As members of the clinical and life sciences community, we must return the favor with good faith actions of our own. We can begin by adjusting our outlook on the FDA and other regulatory bodies and embracing their critical role in keeping patients safe, convening important conversations and collaborations, and helping to set the guardrails for a quickly evolving industry.
Treating the FDA as a true partner in our efforts to care for patients will accelerate our ability to bring innovative therapies to market in a speedy, efficient, and safe manner. We urge our colleagues and peers across the life sciences and healthcare communities to continue participating in shared dialogue and contributing new ideas about how to improve health outcomes at scale.
4. Increased collaboration between healthcare stakeholders is needed
Despite having shared goals like improving patient outcomes with new and life-saving treatments, providers and life sciences companies operate as separate entities, making it difficult to bring blockbuster drugs out of the lab and into the real world. There are many sound reasons for this dichotomy, but working separately is holding us back.
As healthcare, particularly cancer care, becomes more personalized, it is imperative that we leverage the knowledge, expertise, and experience that each of these groups brings to the table. Drug development should not happen in a vacuum, and neither should patient care. We need to normalize the sharing of feedback from real-world patient settings to contextualize drug performance and effectiveness. This can be in the form of data sharing, research collaborations, and industry conferences and events. Additionally, there needs to be more opportunities for life sciences to share new knowledge generated about a disease or emerging technologies and innovations to inform the way we administer care to patients.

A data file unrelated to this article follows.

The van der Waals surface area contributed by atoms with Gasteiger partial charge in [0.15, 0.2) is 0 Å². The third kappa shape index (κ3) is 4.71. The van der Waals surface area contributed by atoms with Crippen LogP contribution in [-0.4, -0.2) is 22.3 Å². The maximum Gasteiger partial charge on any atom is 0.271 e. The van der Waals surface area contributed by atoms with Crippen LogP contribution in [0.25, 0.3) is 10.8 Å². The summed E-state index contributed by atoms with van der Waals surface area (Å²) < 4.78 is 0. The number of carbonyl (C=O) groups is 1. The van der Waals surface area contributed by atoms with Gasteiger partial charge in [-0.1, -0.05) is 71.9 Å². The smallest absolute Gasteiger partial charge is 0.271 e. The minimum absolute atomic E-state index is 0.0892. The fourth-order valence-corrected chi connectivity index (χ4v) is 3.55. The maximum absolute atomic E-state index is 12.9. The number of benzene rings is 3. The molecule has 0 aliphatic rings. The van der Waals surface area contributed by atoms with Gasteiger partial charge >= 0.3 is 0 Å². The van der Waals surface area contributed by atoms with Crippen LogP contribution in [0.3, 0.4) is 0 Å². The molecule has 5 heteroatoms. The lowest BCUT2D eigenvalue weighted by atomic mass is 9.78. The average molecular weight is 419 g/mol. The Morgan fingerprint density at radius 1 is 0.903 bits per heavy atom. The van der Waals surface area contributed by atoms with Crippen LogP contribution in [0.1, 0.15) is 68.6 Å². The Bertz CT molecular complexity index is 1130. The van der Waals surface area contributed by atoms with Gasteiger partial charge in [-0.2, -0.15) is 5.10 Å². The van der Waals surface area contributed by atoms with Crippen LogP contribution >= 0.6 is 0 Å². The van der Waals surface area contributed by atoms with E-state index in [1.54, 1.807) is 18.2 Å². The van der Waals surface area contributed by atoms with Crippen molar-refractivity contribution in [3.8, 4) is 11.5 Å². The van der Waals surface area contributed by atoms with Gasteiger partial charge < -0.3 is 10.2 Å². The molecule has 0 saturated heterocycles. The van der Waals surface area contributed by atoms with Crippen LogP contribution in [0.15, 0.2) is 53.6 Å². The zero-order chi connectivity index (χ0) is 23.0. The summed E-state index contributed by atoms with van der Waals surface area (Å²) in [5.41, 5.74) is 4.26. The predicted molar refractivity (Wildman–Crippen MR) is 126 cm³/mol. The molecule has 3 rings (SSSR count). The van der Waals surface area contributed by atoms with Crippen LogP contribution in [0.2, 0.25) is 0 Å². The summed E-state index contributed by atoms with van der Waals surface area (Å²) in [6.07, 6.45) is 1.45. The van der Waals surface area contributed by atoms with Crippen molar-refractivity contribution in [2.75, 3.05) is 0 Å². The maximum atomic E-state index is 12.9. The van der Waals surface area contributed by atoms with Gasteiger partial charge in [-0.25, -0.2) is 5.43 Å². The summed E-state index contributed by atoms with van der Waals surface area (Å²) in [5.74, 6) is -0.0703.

Commissioner Califf’s strategy for better health outcomes is an important guidepost along the road to better health, better experiences, and more accessible care for all. By enhancing patient education, supporting data quality improvement activities, and working closely with the FDA while collaborating with all healthcare stakeholders, we can make these goals a reality.
About C.K. Wang
An experienced community oncologist with extensive expertise in real-world data and evidence, Dr. Wang is a trained oncologist and hematologist who has served the Dallas/Fort Worth area for over a decade. Prior to leading COTA’s clinical and research operations he held leadership roles at Watson Health and USMD ArlingtonHealth.